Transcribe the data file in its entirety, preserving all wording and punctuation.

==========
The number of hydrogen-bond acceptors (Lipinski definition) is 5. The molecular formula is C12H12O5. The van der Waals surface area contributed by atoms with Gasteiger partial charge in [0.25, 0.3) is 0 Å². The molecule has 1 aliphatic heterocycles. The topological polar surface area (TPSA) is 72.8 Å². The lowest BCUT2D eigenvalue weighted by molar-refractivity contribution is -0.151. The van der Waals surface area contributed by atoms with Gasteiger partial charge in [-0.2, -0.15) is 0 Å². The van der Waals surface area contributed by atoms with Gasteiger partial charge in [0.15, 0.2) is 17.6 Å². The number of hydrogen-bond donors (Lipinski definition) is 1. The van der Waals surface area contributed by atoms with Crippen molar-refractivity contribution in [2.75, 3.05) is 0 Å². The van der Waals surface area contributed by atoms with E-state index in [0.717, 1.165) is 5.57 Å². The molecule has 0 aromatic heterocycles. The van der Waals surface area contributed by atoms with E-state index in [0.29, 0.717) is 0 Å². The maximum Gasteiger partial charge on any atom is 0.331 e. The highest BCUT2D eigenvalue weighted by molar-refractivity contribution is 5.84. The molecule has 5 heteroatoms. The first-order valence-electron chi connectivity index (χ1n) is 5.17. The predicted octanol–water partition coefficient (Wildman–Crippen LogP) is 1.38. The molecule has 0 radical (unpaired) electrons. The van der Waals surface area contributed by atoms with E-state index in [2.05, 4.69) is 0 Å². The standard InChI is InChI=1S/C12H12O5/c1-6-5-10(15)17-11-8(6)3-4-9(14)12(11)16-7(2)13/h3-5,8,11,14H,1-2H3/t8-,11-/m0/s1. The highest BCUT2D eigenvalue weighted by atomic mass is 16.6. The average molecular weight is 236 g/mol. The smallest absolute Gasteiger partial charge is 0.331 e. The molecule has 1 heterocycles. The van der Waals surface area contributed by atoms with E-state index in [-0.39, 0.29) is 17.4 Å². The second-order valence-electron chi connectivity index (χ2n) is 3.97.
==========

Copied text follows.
The number of hydrogen-bond acceptors (Lipinski definition) is 5. The molecular formula is C12H12O5. The van der Waals surface area contributed by atoms with Gasteiger partial charge in [0.25, 0.3) is 0 Å². The molecule has 1 aliphatic heterocycles. The topological polar surface area (TPSA) is 72.8 Å². The lowest BCUT2D eigenvalue weighted by molar-refractivity contribution is -0.151. The van der Waals surface area contributed by atoms with Gasteiger partial charge in [-0.2, -0.15) is 0 Å². The van der Waals surface area contributed by atoms with Gasteiger partial charge in [0.15, 0.2) is 17.6 Å². The number of hydrogen-bond donors (Lipinski definition) is 1. The van der Waals surface area contributed by atoms with Crippen molar-refractivity contribution in [2.75, 3.05) is 0 Å². The van der Waals surface area contributed by atoms with E-state index in [0.717, 1.165) is 5.57 Å². The molecule has 0 aromatic heterocycles. The van der Waals surface area contributed by atoms with E-state index in [0.29, 0.717) is 0 Å². The maximum Gasteiger partial charge on any atom is 0.331 e. The highest BCUT2D eigenvalue weighted by molar-refractivity contribution is 5.84. The molecule has 5 heteroatoms. The first-order valence-electron chi connectivity index (χ1n) is 5.17. The predicted octanol–water partition coefficient (Wildman–Crippen LogP) is 1.38. The molecule has 0 radical (unpaired) electrons. The van der Waals surface area contributed by atoms with E-state index in [2.05, 4.69) is 0 Å². The standard InChI is InChI=1S/C12H12O5/c1-6-5-10(15)17-11-8(6)3-4-9(14)12(11)16-7(2)13/h3-5,8,11,14H,1-2H3/t8-,11-/m0/s1. The highest BCUT2D eigenvalue weighted by atomic mass is 16.6. The average molecular weight is 236 g/mol. The smallest absolute Gasteiger partial charge is 0.331 e. The molecule has 1 heterocycles. The van der Waals surface area contributed by atoms with E-state index in [-0.39, 0.29) is 17.4 Å². The second-order valence-electron chi connectivity index (χ2n) is 3.97.